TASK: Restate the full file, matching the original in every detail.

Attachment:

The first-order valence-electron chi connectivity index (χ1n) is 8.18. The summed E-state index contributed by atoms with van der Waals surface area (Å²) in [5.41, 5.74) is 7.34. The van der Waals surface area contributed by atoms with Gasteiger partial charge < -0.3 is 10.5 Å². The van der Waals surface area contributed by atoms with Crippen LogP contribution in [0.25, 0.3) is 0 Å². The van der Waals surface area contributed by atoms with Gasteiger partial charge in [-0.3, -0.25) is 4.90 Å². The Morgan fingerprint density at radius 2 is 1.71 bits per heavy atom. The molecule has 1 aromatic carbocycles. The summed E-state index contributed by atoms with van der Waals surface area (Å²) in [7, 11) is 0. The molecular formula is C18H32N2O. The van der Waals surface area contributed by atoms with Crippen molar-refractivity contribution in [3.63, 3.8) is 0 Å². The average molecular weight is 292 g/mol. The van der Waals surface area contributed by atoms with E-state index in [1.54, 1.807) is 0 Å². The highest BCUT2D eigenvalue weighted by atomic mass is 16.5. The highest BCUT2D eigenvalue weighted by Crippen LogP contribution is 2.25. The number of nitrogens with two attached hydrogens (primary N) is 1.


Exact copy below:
The first-order valence-electron chi connectivity index (χ1n) is 8.18. The summed E-state index contributed by atoms with van der Waals surface area (Å²) in [5.41, 5.74) is 7.34. The van der Waals surface area contributed by atoms with Gasteiger partial charge < -0.3 is 10.5 Å². The van der Waals surface area contributed by atoms with Crippen LogP contribution in [0.25, 0.3) is 0 Å². The van der Waals surface area contributed by atoms with Gasteiger partial charge in [-0.3, -0.25) is 4.90 Å². The Morgan fingerprint density at radius 2 is 1.71 bits per heavy atom. The molecule has 1 aromatic carbocycles. The summed E-state index contributed by atoms with van der Waals surface area (Å²) in [7, 11) is 0. The molecular formula is C18H32N2O. The van der Waals surface area contributed by atoms with Crippen molar-refractivity contribution in [3.63, 3.8) is 0 Å². The average molecular weight is 292 g/mol. The van der Waals surface area contributed by atoms with E-state index in [1.54, 1.807) is 0 Å². The highest BCUT2D eigenvalue weighted by atomic mass is 16.5. The highest BCUT2D eigenvalue weighted by Crippen LogP contribution is 2.25. The number of nitrogens with two attached hydrogens (primary N) is 1.